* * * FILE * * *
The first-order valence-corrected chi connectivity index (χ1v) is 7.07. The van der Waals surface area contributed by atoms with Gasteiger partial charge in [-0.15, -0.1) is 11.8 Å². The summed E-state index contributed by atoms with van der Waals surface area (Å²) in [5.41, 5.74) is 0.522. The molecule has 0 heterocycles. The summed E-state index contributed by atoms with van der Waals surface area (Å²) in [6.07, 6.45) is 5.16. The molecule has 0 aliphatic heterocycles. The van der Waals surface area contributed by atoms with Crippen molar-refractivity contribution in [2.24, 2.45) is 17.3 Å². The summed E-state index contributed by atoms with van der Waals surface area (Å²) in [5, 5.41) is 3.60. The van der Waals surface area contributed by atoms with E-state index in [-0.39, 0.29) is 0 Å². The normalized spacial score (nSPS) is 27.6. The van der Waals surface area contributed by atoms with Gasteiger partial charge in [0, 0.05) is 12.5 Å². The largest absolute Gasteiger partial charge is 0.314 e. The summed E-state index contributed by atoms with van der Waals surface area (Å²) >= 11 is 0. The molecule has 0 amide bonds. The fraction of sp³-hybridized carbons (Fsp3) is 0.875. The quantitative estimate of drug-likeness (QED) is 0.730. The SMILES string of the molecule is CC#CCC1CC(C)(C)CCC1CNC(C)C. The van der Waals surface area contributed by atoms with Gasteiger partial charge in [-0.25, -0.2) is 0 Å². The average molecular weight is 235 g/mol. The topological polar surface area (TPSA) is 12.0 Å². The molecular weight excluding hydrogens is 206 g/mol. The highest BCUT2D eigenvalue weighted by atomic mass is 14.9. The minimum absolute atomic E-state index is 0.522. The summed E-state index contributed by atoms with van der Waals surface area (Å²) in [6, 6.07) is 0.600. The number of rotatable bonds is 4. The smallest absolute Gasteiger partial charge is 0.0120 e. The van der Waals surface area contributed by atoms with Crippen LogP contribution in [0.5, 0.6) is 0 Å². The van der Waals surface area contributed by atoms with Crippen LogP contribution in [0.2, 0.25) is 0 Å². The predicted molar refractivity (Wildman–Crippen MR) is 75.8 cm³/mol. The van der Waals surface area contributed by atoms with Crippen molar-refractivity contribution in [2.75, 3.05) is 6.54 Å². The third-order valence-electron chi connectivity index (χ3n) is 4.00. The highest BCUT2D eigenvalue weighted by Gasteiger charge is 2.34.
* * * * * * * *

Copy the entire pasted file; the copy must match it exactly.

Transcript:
The first-order valence-corrected chi connectivity index (χ1v) is 7.07. The van der Waals surface area contributed by atoms with Gasteiger partial charge in [-0.15, -0.1) is 11.8 Å². The summed E-state index contributed by atoms with van der Waals surface area (Å²) in [5.41, 5.74) is 0.522. The molecule has 0 heterocycles. The summed E-state index contributed by atoms with van der Waals surface area (Å²) in [6.07, 6.45) is 5.16. The molecule has 0 aliphatic heterocycles. The van der Waals surface area contributed by atoms with Crippen molar-refractivity contribution in [2.24, 2.45) is 17.3 Å². The summed E-state index contributed by atoms with van der Waals surface area (Å²) in [5, 5.41) is 3.60. The van der Waals surface area contributed by atoms with E-state index in [-0.39, 0.29) is 0 Å². The normalized spacial score (nSPS) is 27.6. The van der Waals surface area contributed by atoms with Gasteiger partial charge in [0, 0.05) is 12.5 Å². The largest absolute Gasteiger partial charge is 0.314 e. The summed E-state index contributed by atoms with van der Waals surface area (Å²) >= 11 is 0. The molecule has 0 amide bonds. The fraction of sp³-hybridized carbons (Fsp3) is 0.875. The quantitative estimate of drug-likeness (QED) is 0.730. The SMILES string of the molecule is CC#CCC1CC(C)(C)CCC1CNC(C)C. The van der Waals surface area contributed by atoms with Gasteiger partial charge in [-0.25, -0.2) is 0 Å². The average molecular weight is 235 g/mol. The topological polar surface area (TPSA) is 12.0 Å². The molecular weight excluding hydrogens is 206 g/mol. The highest BCUT2D eigenvalue weighted by atomic mass is 14.9. The minimum absolute atomic E-state index is 0.522. The summed E-state index contributed by atoms with van der Waals surface area (Å²) in [6, 6.07) is 0.600. The number of rotatable bonds is 4. The smallest absolute Gasteiger partial charge is 0.0120 e. The van der Waals surface area contributed by atoms with Crippen LogP contribution in [0.5, 0.6) is 0 Å². The van der Waals surface area contributed by atoms with Crippen LogP contribution in [0.2, 0.25) is 0 Å². The predicted molar refractivity (Wildman–Crippen MR) is 75.8 cm³/mol. The van der Waals surface area contributed by atoms with Crippen molar-refractivity contribution in [2.75, 3.05) is 6.54 Å². The third-order valence-electron chi connectivity index (χ3n) is 4.00. The highest BCUT2D eigenvalue weighted by Gasteiger charge is 2.34.